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2006: A look back - A look ahead  
  Mortgage rates and home prices rose in 2006 while a refi boom is anticipated in 2007.
 Personal finance calendar  Personal finance calendar 

Mortgage rates fell ... but so did home sales

At the beginning of 2006, everyone expected mortgage rates to rise. And they did. And then -- surprisingly, even shockingly -- they fell, along with house prices.

The average rate on a 30-year fixed was 6.27 percent in the first week of the year. It fell a tenth of a percentage point through January, then began a long march upward, peaking at 6.93 percent at the end of June.

It was around that time lenders started warning that rapidly rising rates were causing home sales -- and, therefore, mortgage applications -- to fall. By summer, the number of unsold houses on the market was approaching 4 million, a 40-percent increase over the inventory a year earlier. Even with the supply of houses outstripping demand, the National Association of Realtors reported that house prices were still rising.

The Realtors' chief economist, David Lereah, had been singing for years about the sunny real estate outlook. In February, he came out with a book titled, "Why the Real Estate Boom Will Not Bust -- And How You Can Profit From It: How To Build Wealth in Today's Expanding Real Estate Market."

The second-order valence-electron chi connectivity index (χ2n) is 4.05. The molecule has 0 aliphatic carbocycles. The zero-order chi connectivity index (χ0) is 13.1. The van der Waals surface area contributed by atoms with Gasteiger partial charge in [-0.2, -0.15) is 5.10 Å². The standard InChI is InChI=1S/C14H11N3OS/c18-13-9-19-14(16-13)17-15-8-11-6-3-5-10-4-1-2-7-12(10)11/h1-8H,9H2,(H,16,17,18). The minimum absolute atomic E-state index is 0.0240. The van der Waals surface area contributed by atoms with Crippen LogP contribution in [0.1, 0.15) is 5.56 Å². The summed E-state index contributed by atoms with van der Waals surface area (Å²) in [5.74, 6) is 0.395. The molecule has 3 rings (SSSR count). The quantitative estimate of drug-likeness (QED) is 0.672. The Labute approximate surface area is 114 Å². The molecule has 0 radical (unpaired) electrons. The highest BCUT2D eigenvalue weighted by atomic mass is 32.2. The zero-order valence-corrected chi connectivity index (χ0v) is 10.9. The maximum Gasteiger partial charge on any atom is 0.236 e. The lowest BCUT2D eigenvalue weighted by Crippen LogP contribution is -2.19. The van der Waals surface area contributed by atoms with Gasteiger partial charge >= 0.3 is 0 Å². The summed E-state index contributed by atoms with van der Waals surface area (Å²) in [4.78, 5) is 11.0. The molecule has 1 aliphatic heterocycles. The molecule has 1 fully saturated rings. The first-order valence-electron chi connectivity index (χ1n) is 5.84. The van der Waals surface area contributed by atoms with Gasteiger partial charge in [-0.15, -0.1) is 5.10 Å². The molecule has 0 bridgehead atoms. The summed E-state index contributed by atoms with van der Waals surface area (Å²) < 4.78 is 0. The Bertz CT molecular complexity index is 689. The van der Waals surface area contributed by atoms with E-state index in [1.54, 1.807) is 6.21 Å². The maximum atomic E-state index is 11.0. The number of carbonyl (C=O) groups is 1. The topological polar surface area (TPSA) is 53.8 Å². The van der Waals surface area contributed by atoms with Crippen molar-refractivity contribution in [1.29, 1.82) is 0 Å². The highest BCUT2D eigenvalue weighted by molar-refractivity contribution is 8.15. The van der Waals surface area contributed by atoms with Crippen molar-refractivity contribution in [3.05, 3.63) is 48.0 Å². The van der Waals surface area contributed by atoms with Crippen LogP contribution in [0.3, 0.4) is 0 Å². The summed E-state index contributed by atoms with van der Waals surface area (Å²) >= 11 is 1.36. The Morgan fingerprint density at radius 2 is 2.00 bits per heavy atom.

"What you may not know is that opportunities still abound in U.S. real estate markets," Lereah wrote on the book's first page. "And those opportunities will continue to exist throughout this decade and into the next. What we are seeing today is a phenomenon that takes place only once every other generation: a long-term expansion of the real estate market. And that is why you need to take advantage of this once-every-other-generation opportunity now."

But just four months after "Why the Real Estate Boom Will Not Bust" was published, Lereah confessed to spotting some dark clouds: "a clear pattern of slower home sales activity in many higher cost markets, which are more sensitive to rises in interest rates."

Conventional wisdom held that mortgage rates would have to reach 7.5 to 8 percent and stay there for a while to cool off the hot housing market. The average rate on a 30-year fixed hadn't even reached 7 percent (It hadn't reached 7 percent since April of 2002!), yet home sales were tumbling and the inventory of unsold houses on the market was rising.

While impatient sellers and real estate agents were chewing on that development, a number of federal regulatory agencies were cooking up plans to protect consumers from the excesses of "nontraditional" home loans -- interest-only and pay-option adjustable-rate mortgages. These loans had skyrocketed in popularity in two years, largely in response to rapidly climbing house values on the east and west coasts.

-- Posted: Nov. 1, 2006
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